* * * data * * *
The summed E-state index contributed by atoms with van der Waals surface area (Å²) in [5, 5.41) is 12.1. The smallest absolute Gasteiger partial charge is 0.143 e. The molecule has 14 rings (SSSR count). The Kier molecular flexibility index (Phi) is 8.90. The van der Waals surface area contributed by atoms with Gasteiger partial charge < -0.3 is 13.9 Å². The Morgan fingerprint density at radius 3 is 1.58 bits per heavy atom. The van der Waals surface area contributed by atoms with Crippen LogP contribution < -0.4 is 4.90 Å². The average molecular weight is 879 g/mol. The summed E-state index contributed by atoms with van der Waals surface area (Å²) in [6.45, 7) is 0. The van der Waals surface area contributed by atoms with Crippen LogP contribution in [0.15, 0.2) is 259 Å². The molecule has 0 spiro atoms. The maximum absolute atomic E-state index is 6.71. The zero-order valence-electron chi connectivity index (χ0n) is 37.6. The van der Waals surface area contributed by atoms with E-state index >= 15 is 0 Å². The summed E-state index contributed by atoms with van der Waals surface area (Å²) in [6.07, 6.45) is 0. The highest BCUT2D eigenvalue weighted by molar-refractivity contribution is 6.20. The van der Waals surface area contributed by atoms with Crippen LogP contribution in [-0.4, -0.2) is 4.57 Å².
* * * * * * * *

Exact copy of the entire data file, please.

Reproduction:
The summed E-state index contributed by atoms with van der Waals surface area (Å²) in [5, 5.41) is 12.1. The smallest absolute Gasteiger partial charge is 0.143 e. The molecule has 14 rings (SSSR count). The Kier molecular flexibility index (Phi) is 8.90. The van der Waals surface area contributed by atoms with Gasteiger partial charge < -0.3 is 13.9 Å². The Morgan fingerprint density at radius 3 is 1.58 bits per heavy atom. The van der Waals surface area contributed by atoms with Crippen LogP contribution < -0.4 is 4.90 Å². The average molecular weight is 879 g/mol. The summed E-state index contributed by atoms with van der Waals surface area (Å²) in [6.45, 7) is 0. The van der Waals surface area contributed by atoms with Crippen LogP contribution in [0.15, 0.2) is 259 Å². The molecule has 0 spiro atoms. The maximum absolute atomic E-state index is 6.71. The zero-order valence-electron chi connectivity index (χ0n) is 37.6. The van der Waals surface area contributed by atoms with E-state index >= 15 is 0 Å². The summed E-state index contributed by atoms with van der Waals surface area (Å²) in [6.07, 6.45) is 0. The highest BCUT2D eigenvalue weighted by molar-refractivity contribution is 6.20. The van der Waals surface area contributed by atoms with Crippen LogP contribution in [-0.4, -0.2) is 4.57 Å².